Spenser’s sidekick in Wonderland is Zebulon Sixkill, a character introduced in Parker’s last Spenser book before he died, Sixkill. My guess is Parker intended “Zee” to be a tertiary character, but Atkins throws him and gym owner Henry Cimoli into the limelight in a plot that could have easily come from Parker. I feel Parker would have told the story better, and certainly would have included more of the supporting cast.
I know that Atkins will never be able to truly replace Parker, but in my opinion he does need to better capture the feel of a “Spenser” novel. Parker always had some little tidbits in his story to make the characters seem real, and that’s missing in Atkins’ books. Atkins is giving Spenser more of an edge than Parker did and in that regard I like where he’s taking the character, but he really does need to work more on the little things in this series. He also needs to keep the smart-assed comments by Spenser. Atkins plays those comments as sarcasm, but they’re not supposed to be.
Would I have rated the book higher were it not a Spenser book, but instead told of random characters with no history? I may have, but on the cover is says it’s a Spenser novel. And, unfortunately, it’s not a very good one. I will, however, keep buying them. I’ve read them all so far, no reason to stop now.
One thing I wish to add, and I want to make it clear this did not play any role at all in my liking the book: putting the author’s name in the title is dumb. Robert B. Parker’s Wonderland makes no sense because Parker played no role in the book other than creating the characters. The plot, dialogue, etcetera is Atkins’. I know the estate wants to keep Parker’s name on the book, but they should have gone with the format of “Robert B. Parker’s Spenser in…”. That makes tons more sense.
I was scrolling through some of the new blog posts the other day tagged “books” (which is why you should tag your posts correctly, but I digress) and stumbled into a post on “Chrissi Reads” called Get to know me a bit better…55(!) Bookish questions!. I thought many of the questions were interesting, and seeing as I’m trying to blog more often it seemed like a good idea for me to do to. Now make sure to give the link a click so you can see how she answered. Because 55 seems like a post that would be way too long I’ll do 23 now and the last 22 a little later on. So, here we go…
1. Favorite Childhood Book:
I don’t recall a specific book, but I really loved the “Hardy Boys” books when I was younger. Of the 58 original hardcovers (How is it I know how many there were in that series?) I had well over 40 of them. Each was read multiple times.
2. What are you reading right now?
As I type this, Scarlet by Stephen Lawhead. As for what I’m reading when I post this, I don’t know for certain yet but odds are it will be book three in that series, Tuck.
3. What books do you have on request at the library?
I don’t borrow books from the library.
4. Bad Book Habit:
Not sure I have one. I’ve come back to this one two or three times now but still can’t think of one.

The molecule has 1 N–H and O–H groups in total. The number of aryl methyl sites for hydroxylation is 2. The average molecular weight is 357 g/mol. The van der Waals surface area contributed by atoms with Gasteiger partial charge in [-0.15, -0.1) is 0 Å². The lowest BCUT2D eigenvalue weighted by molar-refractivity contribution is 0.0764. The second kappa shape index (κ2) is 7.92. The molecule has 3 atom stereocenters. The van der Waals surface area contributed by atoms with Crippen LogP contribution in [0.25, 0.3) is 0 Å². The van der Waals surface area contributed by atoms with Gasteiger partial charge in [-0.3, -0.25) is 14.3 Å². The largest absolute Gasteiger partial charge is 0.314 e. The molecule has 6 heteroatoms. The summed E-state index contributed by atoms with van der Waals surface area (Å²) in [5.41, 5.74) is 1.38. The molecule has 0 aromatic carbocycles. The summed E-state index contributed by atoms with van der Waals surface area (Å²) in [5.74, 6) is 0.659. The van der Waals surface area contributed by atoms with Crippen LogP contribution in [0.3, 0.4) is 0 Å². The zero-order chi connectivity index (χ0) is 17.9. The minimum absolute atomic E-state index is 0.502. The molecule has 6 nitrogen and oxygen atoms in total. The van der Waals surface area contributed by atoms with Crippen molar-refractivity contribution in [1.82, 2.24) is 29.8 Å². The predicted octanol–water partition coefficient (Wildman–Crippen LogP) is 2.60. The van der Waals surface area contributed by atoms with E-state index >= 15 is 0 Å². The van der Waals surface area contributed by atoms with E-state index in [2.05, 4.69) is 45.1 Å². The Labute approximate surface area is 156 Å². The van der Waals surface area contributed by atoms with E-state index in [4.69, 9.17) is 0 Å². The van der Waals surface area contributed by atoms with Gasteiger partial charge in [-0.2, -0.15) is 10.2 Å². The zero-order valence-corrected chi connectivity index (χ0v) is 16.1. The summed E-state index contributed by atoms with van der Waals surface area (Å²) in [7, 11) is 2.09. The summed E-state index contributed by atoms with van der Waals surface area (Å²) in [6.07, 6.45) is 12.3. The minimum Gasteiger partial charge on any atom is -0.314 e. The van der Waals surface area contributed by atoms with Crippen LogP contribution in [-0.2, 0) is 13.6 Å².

5. What do you currently have checked out of the library?
I don’t borrow books from the library.
6. Do you have an e – reader?
No, and I’m not planning on getting one anytime soon.
7. Do you prefer to read one book at a time, or several at once?
I generally read one at a time. If circumstances require me to be reading two different books I make sure they are of different genres.
8. Have your reading habits changed since you started a blog?
Not at all.
9. Least favorite book you have read this year:
The Book of Joby by Mark J. Ferrari. It’s the first book in a long, long while that I did not finish. After about a third of the way through I just couldn’t stomach another page of it.
10. Favorite book I have read this year:
In Danger’s Path by W.E.B. Griffin. It’s the eighth book in his “The Corps” series and might be the best book he’s ever written.
11. How often do you read out of your comfort zone?
Just about never.
12. What is your reading comfort zone?
Science fiction/fantasy, mysteries, thrillers. I’ve been on a historical fiction kick lately.
13. Can you read on the bus?
I used to be able to, although I haven’t tried in 20ish years.
14. Favorite place to read?
I have a very comfy Queen Anne chair in my office I like to read in.
15. What’s your policy on book lending?
I just about never lend books, but because I’ve gotten over the compulsive need to keep everything I’ve read I do tend to give away lots of books.
16. Do you dog ear your books?
17. Do you write notes in the margin?
Another emphatic “NO!”.
18. Do you break/crack the spines of your books?
Doing so would likely cause me extreme emotional distress.
19. What is your favorite language to read in?
Well, English is the only language I’m comfortable reading in. I can read Spanish reasonably well, but I know I’d lose so much of the story were I to try to read a book in Spanish.
20. What makes you love a book?
It starts with the characters. If you don’t like the characters, you can’t possibly like the book.
21. What will inspire you to recommend a book?
Well, loving the book would have to the reason.
22. Favorite genre:
23. Genre you rarely read, but wish you did:
I should read more biographies.
For those unaware of the Robin Hood myth this review may contain spoilers.
Book Name: Hood
Author: Stephen Lawhead
Series: Book 1, King Raven Trilogy
Publisher(s): Thomas Nelson Publishers
Format(s): Trade & Mass Market Paperback/Audiobook/eBook
Genre(s): Historical fiction/Fantasy
Release Date: June 5th 2007
For those unfamiliar with the writings of Stephen Lawhead, his general style is to take the legends of long ago and research them to rewrite the stories as if they were in the time and setting they were most likely first told. In Hood Lawhead removes Robin Hood from Sherwood Forest in Nottingham and places him in Wales, and resets the timeline of the legend to the late eleventh century during the reign of William the Red and the Norman invasion of Wales.